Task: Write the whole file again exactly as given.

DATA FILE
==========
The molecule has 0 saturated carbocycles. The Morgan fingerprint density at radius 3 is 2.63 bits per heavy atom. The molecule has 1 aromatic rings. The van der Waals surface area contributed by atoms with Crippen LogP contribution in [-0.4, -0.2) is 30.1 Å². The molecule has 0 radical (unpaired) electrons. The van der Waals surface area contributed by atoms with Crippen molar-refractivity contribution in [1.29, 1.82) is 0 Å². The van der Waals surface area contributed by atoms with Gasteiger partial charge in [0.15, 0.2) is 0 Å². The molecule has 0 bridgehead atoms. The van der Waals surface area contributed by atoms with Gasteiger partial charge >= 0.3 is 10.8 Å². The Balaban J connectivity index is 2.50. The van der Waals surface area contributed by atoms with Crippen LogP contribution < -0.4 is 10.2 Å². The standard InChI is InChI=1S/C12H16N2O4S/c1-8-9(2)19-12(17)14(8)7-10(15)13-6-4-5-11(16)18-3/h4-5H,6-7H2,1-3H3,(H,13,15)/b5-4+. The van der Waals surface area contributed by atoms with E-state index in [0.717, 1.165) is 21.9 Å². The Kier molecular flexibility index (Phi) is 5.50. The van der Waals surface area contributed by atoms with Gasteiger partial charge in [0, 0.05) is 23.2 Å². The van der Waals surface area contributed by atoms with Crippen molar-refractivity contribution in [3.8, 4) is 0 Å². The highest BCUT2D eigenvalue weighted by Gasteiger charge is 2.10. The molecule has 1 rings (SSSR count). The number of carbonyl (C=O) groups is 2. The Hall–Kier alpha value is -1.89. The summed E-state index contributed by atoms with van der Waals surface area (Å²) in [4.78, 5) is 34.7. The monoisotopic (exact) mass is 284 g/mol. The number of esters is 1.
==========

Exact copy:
The molecule has 0 saturated carbocycles. The Morgan fingerprint density at radius 3 is 2.63 bits per heavy atom. The molecule has 1 aromatic rings. The van der Waals surface area contributed by atoms with Crippen LogP contribution in [-0.4, -0.2) is 30.1 Å². The molecule has 0 radical (unpaired) electrons. The van der Waals surface area contributed by atoms with Crippen molar-refractivity contribution in [1.29, 1.82) is 0 Å². The van der Waals surface area contributed by atoms with Gasteiger partial charge in [0.15, 0.2) is 0 Å². The molecule has 0 bridgehead atoms. The van der Waals surface area contributed by atoms with Gasteiger partial charge >= 0.3 is 10.8 Å². The Balaban J connectivity index is 2.50. The van der Waals surface area contributed by atoms with Crippen LogP contribution < -0.4 is 10.2 Å². The standard InChI is InChI=1S/C12H16N2O4S/c1-8-9(2)19-12(17)14(8)7-10(15)13-6-4-5-11(16)18-3/h4-5H,6-7H2,1-3H3,(H,13,15)/b5-4+. The van der Waals surface area contributed by atoms with E-state index in [0.717, 1.165) is 21.9 Å². The Kier molecular flexibility index (Phi) is 5.50. The van der Waals surface area contributed by atoms with Gasteiger partial charge in [0, 0.05) is 23.2 Å². The van der Waals surface area contributed by atoms with Crippen molar-refractivity contribution in [3.8, 4) is 0 Å². The highest BCUT2D eigenvalue weighted by Gasteiger charge is 2.10. The molecule has 1 rings (SSSR count). The number of carbonyl (C=O) groups is 2. The Hall–Kier alpha value is -1.89. The summed E-state index contributed by atoms with van der Waals surface area (Å²) in [4.78, 5) is 34.7. The monoisotopic (exact) mass is 284 g/mol. The number of esters is 1.